Criterion Release of MISHIMA (1985) DVD Postponed
The Criterion Collection, the best in restoring and packaging obscure films, has postponed the release of the Paul Schrader masterpiece Mishima: A Life in Four Chapters (#432, 1985). It was originally slated for June 17th, but will now be released on July 1st. The reason for this could be so the Director-approved 2-disc special edition can coincide with another Criterion release Patriotism (#433, 1966), a 29-minute film directed by and starring Yukio Mishima.
Mishima is one of my favorite films of all time right behind Terrance Malick’s Days of Heaven (1978). It is one of the most strangest and artistically appropriate biopics about a deeply-complex and passionate man. Yukio Mishima (Ken Ogata, The Pillow Book, 1996), a quiet novelist and arguably insane radical who wrote dozens of stories about struggle, beauty, sexuality, love, suicide, and the importance of an artistic statement. He later formed a personal army in pursuit of more tradition livelihood in Tokyo.
Three of his most renowned stories The Temple of the Golden Pavilion (1956), Kyoko’s House (1959) and Runaway Horses (1968) were shot in rich, gorgeous color on eye-popping theatrical sets by Eiko Ishioka that compliment the black-and-white scenes chronicling the writer’s past. They are the best filmed expressions of the writing process matched by Spike Jonze’s Adaptation (2002). These passages of past and fiction all lead up to Mishima’s last day, shot like a documentary in color, when he committed a rehearsed act of seppuku – a form of ritualistic samurai suicide – in the headquarters of Japan Self-Defense Forces.
MISHIMA (1985) Trailer
At the 1985 Cannes Film Festival, the film’s cinematographer John Bailey (The Anniversary Party, 2001), composer Philip Glass (A Brief History of Time, 1991), and costume/set designer Eiko Ishioka (The Fall, 2008) won the well deserved Best Artistic Contribution. Director Paul Schrader, the writer of Taxi DriverAffliction (1998) has recognized Mishima as his best work. (1976) and director of Francis Ford Coppola and George Lucas co-produced it knowing that the financial venture wold not be profitable because mainstream audience would not embrace it despite critical acclaim. Luckily for those who appreciate challenging and expertly-made films, Mishima: A Life in Four Chapters can be experienced because it exists.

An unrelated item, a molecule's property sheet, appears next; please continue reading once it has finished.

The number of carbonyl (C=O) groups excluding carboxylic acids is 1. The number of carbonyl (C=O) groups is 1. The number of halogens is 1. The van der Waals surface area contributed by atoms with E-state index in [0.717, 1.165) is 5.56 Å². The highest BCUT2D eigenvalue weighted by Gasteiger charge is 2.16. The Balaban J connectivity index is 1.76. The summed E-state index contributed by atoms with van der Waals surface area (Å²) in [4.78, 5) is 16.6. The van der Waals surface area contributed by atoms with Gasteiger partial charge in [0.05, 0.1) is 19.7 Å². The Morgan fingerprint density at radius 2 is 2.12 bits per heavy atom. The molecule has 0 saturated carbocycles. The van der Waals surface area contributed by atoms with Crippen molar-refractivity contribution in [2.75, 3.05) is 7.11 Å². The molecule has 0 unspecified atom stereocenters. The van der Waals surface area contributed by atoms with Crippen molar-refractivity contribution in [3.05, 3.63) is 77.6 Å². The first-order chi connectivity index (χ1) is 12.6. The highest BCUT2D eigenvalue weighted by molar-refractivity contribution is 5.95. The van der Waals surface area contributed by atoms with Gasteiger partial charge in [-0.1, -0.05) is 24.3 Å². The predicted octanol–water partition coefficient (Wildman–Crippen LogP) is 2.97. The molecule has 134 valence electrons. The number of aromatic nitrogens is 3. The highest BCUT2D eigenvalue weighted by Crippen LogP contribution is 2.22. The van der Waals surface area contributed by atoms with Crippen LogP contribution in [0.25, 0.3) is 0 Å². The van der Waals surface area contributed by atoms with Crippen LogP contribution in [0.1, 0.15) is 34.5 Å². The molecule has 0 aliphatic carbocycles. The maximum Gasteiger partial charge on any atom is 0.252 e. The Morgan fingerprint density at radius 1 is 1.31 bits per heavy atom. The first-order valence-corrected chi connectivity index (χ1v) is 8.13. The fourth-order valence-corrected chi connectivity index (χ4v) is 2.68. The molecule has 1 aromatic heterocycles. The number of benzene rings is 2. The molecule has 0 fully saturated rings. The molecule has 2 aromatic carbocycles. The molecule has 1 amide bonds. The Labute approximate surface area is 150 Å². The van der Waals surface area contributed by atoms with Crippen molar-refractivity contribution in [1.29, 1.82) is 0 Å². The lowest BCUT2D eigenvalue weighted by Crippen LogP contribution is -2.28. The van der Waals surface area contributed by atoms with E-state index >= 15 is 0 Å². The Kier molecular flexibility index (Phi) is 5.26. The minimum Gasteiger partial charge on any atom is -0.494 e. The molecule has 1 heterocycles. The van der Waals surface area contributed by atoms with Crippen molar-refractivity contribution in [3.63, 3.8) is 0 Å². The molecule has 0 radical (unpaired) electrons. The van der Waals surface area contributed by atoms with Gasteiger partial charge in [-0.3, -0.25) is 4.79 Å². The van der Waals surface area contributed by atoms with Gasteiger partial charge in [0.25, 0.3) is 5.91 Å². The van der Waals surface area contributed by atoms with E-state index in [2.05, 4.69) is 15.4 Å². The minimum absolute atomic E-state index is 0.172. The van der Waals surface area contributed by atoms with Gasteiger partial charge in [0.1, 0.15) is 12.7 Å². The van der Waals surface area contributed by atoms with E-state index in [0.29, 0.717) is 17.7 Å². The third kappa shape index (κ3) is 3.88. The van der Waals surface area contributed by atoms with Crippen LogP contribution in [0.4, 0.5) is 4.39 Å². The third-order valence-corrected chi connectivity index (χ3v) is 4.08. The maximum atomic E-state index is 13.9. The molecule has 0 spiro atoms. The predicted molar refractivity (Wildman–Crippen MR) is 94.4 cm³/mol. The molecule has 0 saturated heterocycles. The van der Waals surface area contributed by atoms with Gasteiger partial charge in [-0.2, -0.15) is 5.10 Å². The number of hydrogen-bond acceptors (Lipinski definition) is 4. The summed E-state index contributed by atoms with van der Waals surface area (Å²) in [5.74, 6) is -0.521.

Warner Bros Home Video released a DVD of Mishima on August 2001 that included a director’s audio commentary. It is currently out of print.
A New Sunrise for MISHIMA (1985)
The Criterion release will sport a new, restored high-definition digital transfer of the director’s cut which was supervised and approved by director Paul Schrader and cinematographer John Bailey. The changes of the director’s cut include a deleted scene featuring Chishu Ryu, a favored actor of Yasujiro Ozu (Floating Weeds, 1959). For Ozu fanatics, you can read a Sight and Sound article by Ryu on the director here. Another change to film is a digital replacement of a blue skyline with a blood red one in the Runaway Horses segment because Schrader wanted it look artificially in sync with the rest of the story visually. Optional English and Japanese voice-over narrations will also be provided; the former by Roy Scheider (“We’re goin’ to need a bigger boat.”), the latter by Ken Ogata.
New special features include: an audio commentary featuring Schrader and producer Alan Poul – the one featured in the original Warner release will not be included.
There will be new video interviews with Bailey, producers Tom Luddy and Mata Yamamoto, composer Philip Glass, and production designer Eiko Ishioka. Mishima biographer John Nathan and friend Donald Richie will also have video interviews. A new audio interview with the co-screenwriter Chieko Schrader who wrote the Japanese dialogue was the wife of Leonard Schrader who also wrote for Mishima as well. Another video interview excerpt will feature Mishima talking about writing.
Also included is The Strange Case of Yukio Mishima, a 55-minute BBC documentary about the author, the film’s theatrical trailer, and a booklet featuring a new essay by critic Kevin Jackson, a piece on the film’s censorship in Japan, and photographs of Ishioka’s sets.
One of the Best Sequences in MISHIMA (1985)
Available separately on the same date is Yukio Mishima’s Patriotism, which foreshadowed his death playing an officer who commits seppuku. The original film was thought to be destroyed by Japanese authorities shortly after Mishima’s death, seen as a plight upon the nation. Fortunately, the original negative was saved and has resurfaced 35 years later.
The DVD will be restored in a high-definition digital transfer of both the Japanese and English versions, with optional Japanese or English subtitles. Special features include a 45-minute audio recording of Yukio Mishima speaking to the Foreign Correspondents’ Association of Japan; a 45-minute making-of documentary, featuring crew from the film’s production; interview excerpts featuring Mishima discussing war and death; new and improved English subtitle translation, and a new essay by renowned critic and historian Tony Rayns, Mishima’s original short story, and Mishima’s extensive notes on the film’s production.
I’ll be picking them both up July 1st.
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